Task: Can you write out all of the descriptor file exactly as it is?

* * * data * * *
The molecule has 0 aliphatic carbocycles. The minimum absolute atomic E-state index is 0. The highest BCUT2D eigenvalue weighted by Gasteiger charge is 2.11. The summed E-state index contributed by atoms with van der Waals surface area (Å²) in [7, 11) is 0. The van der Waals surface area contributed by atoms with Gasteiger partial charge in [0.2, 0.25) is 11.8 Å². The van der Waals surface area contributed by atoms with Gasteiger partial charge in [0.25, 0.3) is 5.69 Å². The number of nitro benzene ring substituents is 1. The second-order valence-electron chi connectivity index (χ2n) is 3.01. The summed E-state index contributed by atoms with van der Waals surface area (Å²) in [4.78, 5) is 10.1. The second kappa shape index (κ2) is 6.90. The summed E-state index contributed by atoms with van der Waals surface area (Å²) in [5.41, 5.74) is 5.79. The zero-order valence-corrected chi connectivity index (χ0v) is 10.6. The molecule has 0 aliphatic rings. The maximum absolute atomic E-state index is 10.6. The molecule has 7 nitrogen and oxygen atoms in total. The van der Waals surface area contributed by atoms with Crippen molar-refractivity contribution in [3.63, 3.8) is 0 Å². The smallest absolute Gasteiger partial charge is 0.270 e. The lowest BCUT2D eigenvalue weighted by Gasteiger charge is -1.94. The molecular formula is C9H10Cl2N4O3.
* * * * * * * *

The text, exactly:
The molecule has 0 aliphatic carbocycles. The minimum absolute atomic E-state index is 0. The highest BCUT2D eigenvalue weighted by Gasteiger charge is 2.11. The summed E-state index contributed by atoms with van der Waals surface area (Å²) in [7, 11) is 0. The van der Waals surface area contributed by atoms with Gasteiger partial charge in [0.2, 0.25) is 11.8 Å². The van der Waals surface area contributed by atoms with Gasteiger partial charge in [0.25, 0.3) is 5.69 Å². The number of nitro benzene ring substituents is 1. The second-order valence-electron chi connectivity index (χ2n) is 3.01. The summed E-state index contributed by atoms with van der Waals surface area (Å²) in [4.78, 5) is 10.1. The second kappa shape index (κ2) is 6.90. The summed E-state index contributed by atoms with van der Waals surface area (Å²) in [5.41, 5.74) is 5.79. The zero-order valence-corrected chi connectivity index (χ0v) is 10.6. The molecule has 0 aliphatic rings. The maximum absolute atomic E-state index is 10.6. The molecule has 7 nitrogen and oxygen atoms in total. The van der Waals surface area contributed by atoms with Crippen molar-refractivity contribution in [3.63, 3.8) is 0 Å². The smallest absolute Gasteiger partial charge is 0.270 e. The lowest BCUT2D eigenvalue weighted by Gasteiger charge is -1.94. The molecular formula is C9H10Cl2N4O3.